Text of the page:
On an unusually warm March day when Dineshwar Sharma, the Indian government’s special representative for talks, came to Tral to have a chat with the people there, all he got to hear from a small motley crowd was a set of demands as mundane as a cricket stadium, minority status for Sikhs in Kashmir, and the withdrawal of army troopers from a patch of land.
Sharma came into the town in a chopper in the morning from Srinagar airport and got down to meet members of at least six delegations at Town Hall. In the streets outside, the crowd began to thin out as they came to know about his visit. The store owners shut their businesses and went home. A large deployment of forces added to the sense of ease in a town with a reputation for deep anti-government hatred.
Most of the people who came to see him though were from out of town. A group of cricketers came from Awantipora to ask for a cricket stadium. A few members of the Sikh community demanded they should be granted the status of minority in the Kashmir valley. Another delegation from Awantipora felt their town should have a college and the land under the occupation of army in Awantipora should be freed so that they can use it.
“We told him that state government is hardly bothered to boost sports environment in valley. We are looking forward to have a cricket stadium in Awantipora where we could prove our talent. We want a cricket ground having all sporting facilities like coaches, training and nets. After meeting Sharma Ji we are optimistic that our demands will be fulfilled,” said some cricket players from Awantipora who were carrying cricket bats.
On Thursday morning these delegations gathered at the police station, Awantipora, from where they were taken to Tral to meet Sharma.
A delegation of Gurduwara Prabandhak Commiittee, Pulwama said that they talked about the minority status for Sikhs.
“We told him that Kashmiri Sikhs are deprived of basic amenities of life. If migrant Kashmiri Pandits can have minority status why cannot we get the same reservation? After meeting him we are hopeful that this demand will be taken seriously,” said a member of the delegation.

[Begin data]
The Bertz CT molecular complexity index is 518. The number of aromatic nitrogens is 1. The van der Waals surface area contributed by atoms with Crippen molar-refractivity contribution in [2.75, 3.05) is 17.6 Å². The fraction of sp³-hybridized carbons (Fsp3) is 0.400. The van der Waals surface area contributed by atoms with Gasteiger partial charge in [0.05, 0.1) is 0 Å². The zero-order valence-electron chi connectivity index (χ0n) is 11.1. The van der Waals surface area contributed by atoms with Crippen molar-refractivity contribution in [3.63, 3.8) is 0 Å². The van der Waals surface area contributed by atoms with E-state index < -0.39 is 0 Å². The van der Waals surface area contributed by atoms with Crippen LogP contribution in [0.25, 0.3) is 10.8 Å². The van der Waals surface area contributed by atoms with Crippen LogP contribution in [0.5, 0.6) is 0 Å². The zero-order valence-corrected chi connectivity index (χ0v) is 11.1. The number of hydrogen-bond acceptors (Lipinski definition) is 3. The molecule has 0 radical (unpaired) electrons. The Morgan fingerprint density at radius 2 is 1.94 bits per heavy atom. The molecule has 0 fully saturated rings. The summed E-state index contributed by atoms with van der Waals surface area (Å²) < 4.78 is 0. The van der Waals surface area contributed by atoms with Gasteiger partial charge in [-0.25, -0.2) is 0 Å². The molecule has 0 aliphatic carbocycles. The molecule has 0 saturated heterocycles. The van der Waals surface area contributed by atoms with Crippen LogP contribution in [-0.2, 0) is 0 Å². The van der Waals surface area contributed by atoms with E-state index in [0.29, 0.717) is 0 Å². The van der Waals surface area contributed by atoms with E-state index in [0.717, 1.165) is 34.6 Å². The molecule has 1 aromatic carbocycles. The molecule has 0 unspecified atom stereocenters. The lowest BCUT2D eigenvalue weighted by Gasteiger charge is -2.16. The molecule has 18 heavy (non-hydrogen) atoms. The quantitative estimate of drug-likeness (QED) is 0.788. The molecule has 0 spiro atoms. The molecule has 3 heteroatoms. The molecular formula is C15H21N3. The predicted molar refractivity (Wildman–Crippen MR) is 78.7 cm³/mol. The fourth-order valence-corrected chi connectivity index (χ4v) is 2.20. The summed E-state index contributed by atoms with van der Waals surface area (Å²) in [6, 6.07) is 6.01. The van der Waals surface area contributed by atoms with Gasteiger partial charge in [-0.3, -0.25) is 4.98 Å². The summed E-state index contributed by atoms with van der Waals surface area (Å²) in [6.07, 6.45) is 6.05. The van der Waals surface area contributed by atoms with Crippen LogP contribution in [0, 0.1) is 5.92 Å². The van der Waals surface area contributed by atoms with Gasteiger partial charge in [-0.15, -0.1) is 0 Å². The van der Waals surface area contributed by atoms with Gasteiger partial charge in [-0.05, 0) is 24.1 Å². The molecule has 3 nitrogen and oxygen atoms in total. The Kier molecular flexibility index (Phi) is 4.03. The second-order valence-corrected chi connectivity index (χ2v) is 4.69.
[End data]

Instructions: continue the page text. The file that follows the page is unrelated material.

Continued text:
Ali Mohammad Rah, who met Sharma, said: “We told him that our land is occupied by Victor Force due to which we are unable to earn our livelihood. We are extracting stones from our respective land to feed our families. Nearly 2500 Kanals of land is occupied by Victor Force, Central Reserve Police Force (CRPF) and Police due to which the majority of people from the area have become jobless.”
“Out of 4000 Kanals, 2000 Kanals of land is occupied by Victor Force Awantipora , 400 Kanals is occupied by CRPF and 100 Kanals by police. Day by day our land is getting shrunk. We are completely dependent on extraction of stones. We told Dineshwar Sharma about this concern and he assured us to retrieve all the occupied land from the forces. He said he will speak to DC and resolve this matter,” said Rah as he came out of the meeting with Sharma.
Sharma drew a blank when it came to meeting people from the town itself. “These meetings have not yielded any positive result in past. It has become a routine exercise now. There is no sincerity in these meetings and we believe it is wastage of time,” said one man who didn’t want to be named in the story.
Civil Society Tral, a prominent NGO , also abstained from meeting Sharma. Its chairman, Kar Ashfaq, said: “People have given us mandate to work for the welfare, development and betterment of Tral. We are not interested in political matters. We received an invitation to have a meeting with Dineshwar Sharma but we did not participate because we do not believe in political matters.”
Dineshwar Sharma sounded satisfied with the way his meetings had gone. “We met various delegations who are facing numerous problems. We will try to resolve their problems very soon,” said Sharma.